Definition of argumentation in English:

argumentation

noun

mass noun
  • The action or process of reasoning systematically in support of an idea, action, or theory.

    ‘lines of argumentation used to support his thesis’
    • ‘It is instructive to follow the Post's line of argumentation.’
    • ‘This line of argumentation raises one rather obvious question.’
    • ‘This seems to be a very strange line of argumentation.’
    • ‘US teachers also indicated the importance of using examples, details, and logical argumentation.’
    • ‘What then do we make of his contradictory argumentation that we should maintain a large money stock even though we are unable to do so?’
    • ‘As noted, contemporary textbooks tended to discuss argumentation in terms of logic.’
    • ‘This line of argumentation was accepted by the health authorities.’
    • ‘Effective in their appeal to the general reader, they are less convincing at the level of specialist argumentation.’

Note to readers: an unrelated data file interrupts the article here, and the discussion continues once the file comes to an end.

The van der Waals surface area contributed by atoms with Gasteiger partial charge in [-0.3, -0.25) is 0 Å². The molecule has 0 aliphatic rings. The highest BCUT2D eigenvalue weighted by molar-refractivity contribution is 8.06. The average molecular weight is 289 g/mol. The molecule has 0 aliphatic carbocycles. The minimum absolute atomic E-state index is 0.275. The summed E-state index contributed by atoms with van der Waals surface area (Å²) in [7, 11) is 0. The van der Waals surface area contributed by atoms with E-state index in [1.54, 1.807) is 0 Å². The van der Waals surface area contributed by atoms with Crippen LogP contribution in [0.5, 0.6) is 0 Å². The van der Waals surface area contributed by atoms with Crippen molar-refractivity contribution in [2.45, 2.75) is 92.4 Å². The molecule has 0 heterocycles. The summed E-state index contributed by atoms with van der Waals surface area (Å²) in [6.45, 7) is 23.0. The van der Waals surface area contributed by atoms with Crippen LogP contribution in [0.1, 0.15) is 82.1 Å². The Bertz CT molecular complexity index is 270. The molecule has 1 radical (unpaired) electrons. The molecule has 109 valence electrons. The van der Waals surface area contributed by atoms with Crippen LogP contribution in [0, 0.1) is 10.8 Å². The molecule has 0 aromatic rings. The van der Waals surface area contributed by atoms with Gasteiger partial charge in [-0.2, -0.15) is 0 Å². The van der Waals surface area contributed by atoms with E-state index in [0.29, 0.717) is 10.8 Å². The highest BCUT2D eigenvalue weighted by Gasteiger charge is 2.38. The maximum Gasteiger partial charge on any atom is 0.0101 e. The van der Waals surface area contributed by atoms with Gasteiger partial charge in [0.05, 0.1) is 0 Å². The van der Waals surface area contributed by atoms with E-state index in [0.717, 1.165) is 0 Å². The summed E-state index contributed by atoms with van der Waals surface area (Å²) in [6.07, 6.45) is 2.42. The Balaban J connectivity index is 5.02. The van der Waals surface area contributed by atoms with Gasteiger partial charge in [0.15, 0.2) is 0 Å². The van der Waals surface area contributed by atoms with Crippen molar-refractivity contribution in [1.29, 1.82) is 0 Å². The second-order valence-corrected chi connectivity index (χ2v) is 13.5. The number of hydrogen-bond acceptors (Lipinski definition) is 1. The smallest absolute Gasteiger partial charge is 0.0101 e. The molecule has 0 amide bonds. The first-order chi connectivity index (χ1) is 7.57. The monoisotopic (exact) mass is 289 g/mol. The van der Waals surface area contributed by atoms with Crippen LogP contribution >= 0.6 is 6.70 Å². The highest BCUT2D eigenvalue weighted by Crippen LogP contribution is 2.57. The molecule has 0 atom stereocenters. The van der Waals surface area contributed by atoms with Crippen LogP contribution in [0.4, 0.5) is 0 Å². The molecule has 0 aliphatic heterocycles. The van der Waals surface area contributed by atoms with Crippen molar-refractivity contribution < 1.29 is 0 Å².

• ‘This brings one to the fundamental flaw in your line of argumentation.’
    • ‘An instant of honesty and compassion is more important than an hour of logical argumentation and the facts.’
    • ‘This line of argumentation is currently being hotly debated in legal circles.’
    • ‘Tourgee's line of argumentation in Plessy, its view of the role of the justice system, is complex and bears further analysis.’
    • ‘This is a passionate essay, but one that tends to substitute assertion for argumentation and engagement.’
    • ‘Music is about emotional expression, not logical argumentation.’
    • ‘Being an aesthete with high standards of evidence and argumentation, these intrusions chap him.’
    • ‘Far more interesting, though, is the quality of argumentation offered in support of Derrida's importance.’
    • ‘Jenkins's argumentation does not just rest on abstract theory.’
    • ‘Is The New Rhetoric about the arguments people make, or about the process of argumentation?’
    • ‘He listened patiently to others, never interrupting them, and then won them over to his way of thinking by logical argumentation.’
    • ‘The bottom line in such argumentation was reminiscent of the objective of all despotic regimes to genuine political participation.’
    reasoning, line of reasoning, logic, case
    View synonyms

Origin

Late Middle English: via Old French from Latin argumentatio(n-), from argumentat- ‘conducted as an argument’, from argumentari.

Pronunciation

argumentation

/ˌɑːɡjʊmɛnˈteɪʃ(ə)n/